In an unusual new study, scientists say they have detected a growing fingerprint of human-driven global warming on global drought conditions starting as far back as 1900.
Kevin Krajick, Author at State of the Planet - Page 2 of 23
A new book, the second in a series of primers with the Earth Institute imprint, provides an interdisciplinary overview drought, bringing together many fields including climate science, hydrology and ecology.
A new study suggests bacteria may respire more carbon dioxide from the shallow oceans to the air as seas warm, reducing the deep oceans’ ability to store carbon.
A million years ago, a longtime pattern of alternating glaciations and warm periods dramatically changed, when ice ages suddenly became longer and more intense. Scientists have long suspected that this was connected to the slowdown of a key Atlantic Ocean current system that today once again is slowing. A new study of sediments from the Atlantic bottom directly links this slowdown with a massive buildup of carbon dragged from the air into the abyss.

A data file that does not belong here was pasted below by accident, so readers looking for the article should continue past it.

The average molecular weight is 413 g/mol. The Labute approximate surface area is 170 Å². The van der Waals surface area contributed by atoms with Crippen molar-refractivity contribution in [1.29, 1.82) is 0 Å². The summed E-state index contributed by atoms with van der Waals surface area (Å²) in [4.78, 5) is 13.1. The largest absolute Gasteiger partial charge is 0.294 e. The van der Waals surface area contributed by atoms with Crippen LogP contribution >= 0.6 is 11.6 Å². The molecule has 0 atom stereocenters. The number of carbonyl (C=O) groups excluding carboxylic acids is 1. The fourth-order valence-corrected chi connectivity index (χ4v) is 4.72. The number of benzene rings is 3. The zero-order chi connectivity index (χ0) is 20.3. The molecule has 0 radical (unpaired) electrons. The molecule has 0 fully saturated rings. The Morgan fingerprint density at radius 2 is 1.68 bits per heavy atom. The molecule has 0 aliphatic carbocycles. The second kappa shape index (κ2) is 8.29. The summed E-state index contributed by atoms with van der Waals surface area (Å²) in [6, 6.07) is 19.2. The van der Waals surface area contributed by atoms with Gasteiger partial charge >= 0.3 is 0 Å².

Scientists are sailing to remote areas of the Southern Ocean to drill cores from the bottom that they hope will contain clues to past rapid changes in the Antarctic ice, and how it may react to warming climate today.
Biodiversity could suffer as result, and more carbon could be added to the atmosphere.
One morning, a tiny snowman appears, seated on a bench near the corner of 112th Street and Broadway in New York City. Let’s take a picture every time we go by. Maybe we will learn something.
Rainy weather is becoming increasingly common over parts of the Greenland ice sheet, triggering sudden melting events that are eating at the ice and priming the surface for more widespread future melting, says a new study.
Scientists are developing a geologic record of how other planets have influenced the orbit of Earth, and thus its climate, over the last 200 million-plus years.
Newly analyzed drill cores taken from the bottom of Greece’s Gulf of Corinth show that sediment flow into the basin has varied dramatically over the past 500,000-plus years, as the earth passed in and out of ice ages, and humans later dominated the surrounding landscape.